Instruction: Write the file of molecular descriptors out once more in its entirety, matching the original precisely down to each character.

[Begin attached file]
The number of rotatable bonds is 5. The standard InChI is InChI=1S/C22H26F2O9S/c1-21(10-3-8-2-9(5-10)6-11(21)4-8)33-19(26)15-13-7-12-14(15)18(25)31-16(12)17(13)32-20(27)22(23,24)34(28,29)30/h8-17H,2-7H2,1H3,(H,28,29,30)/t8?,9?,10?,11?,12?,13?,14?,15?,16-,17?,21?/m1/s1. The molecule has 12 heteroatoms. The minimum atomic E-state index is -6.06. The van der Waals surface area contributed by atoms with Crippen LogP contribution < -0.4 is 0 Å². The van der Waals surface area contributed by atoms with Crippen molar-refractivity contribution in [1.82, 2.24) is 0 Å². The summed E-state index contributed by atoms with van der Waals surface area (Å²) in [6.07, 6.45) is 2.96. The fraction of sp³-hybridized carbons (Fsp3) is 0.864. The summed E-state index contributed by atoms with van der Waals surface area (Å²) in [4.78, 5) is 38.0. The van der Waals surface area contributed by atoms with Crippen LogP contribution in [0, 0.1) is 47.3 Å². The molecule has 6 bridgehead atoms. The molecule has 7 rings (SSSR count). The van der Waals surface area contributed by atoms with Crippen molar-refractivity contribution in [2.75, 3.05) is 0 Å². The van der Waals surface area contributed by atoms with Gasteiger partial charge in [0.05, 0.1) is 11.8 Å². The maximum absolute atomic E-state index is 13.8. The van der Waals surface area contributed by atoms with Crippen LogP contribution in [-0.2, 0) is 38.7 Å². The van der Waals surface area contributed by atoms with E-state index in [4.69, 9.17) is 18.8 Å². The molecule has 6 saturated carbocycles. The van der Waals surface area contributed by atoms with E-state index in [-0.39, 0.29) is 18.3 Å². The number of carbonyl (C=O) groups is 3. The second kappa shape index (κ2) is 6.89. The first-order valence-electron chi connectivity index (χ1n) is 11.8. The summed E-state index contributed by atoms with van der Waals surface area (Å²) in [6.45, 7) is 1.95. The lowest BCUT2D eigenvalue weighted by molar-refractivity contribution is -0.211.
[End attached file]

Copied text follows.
The number of rotatable bonds is 5. The standard InChI is InChI=1S/C22H26F2O9S/c1-21(10-3-8-2-9(5-10)6-11(21)4-8)33-19(26)15-13-7-12-14(15)18(25)31-16(12)17(13)32-20(27)22(23,24)34(28,29)30/h8-17H,2-7H2,1H3,(H,28,29,30)/t8?,9?,10?,11?,12?,13?,14?,15?,16-,17?,21?/m1/s1. The molecule has 12 heteroatoms. The minimum atomic E-state index is -6.06. The van der Waals surface area contributed by atoms with Crippen LogP contribution < -0.4 is 0 Å². The van der Waals surface area contributed by atoms with Crippen molar-refractivity contribution in [1.82, 2.24) is 0 Å². The summed E-state index contributed by atoms with van der Waals surface area (Å²) in [6.07, 6.45) is 2.96. The fraction of sp³-hybridized carbons (Fsp3) is 0.864. The summed E-state index contributed by atoms with van der Waals surface area (Å²) in [4.78, 5) is 38.0. The van der Waals surface area contributed by atoms with Crippen LogP contribution in [0, 0.1) is 47.3 Å². The molecule has 6 bridgehead atoms. The molecule has 7 rings (SSSR count). The van der Waals surface area contributed by atoms with Crippen molar-refractivity contribution in [2.75, 3.05) is 0 Å². The van der Waals surface area contributed by atoms with Gasteiger partial charge in [0.05, 0.1) is 11.8 Å². The maximum absolute atomic E-state index is 13.8. The van der Waals surface area contributed by atoms with Crippen LogP contribution in [-0.2, 0) is 38.7 Å². The van der Waals surface area contributed by atoms with E-state index in [4.69, 9.17) is 18.8 Å². The molecule has 6 saturated carbocycles. The van der Waals surface area contributed by atoms with E-state index in [-0.39, 0.29) is 18.3 Å². The number of carbonyl (C=O) groups is 3. The second kappa shape index (κ2) is 6.89. The first-order valence-electron chi connectivity index (χ1n) is 11.8. The summed E-state index contributed by atoms with van der Waals surface area (Å²) in [6.45, 7) is 1.95. The lowest BCUT2D eigenvalue weighted by molar-refractivity contribution is -0.211.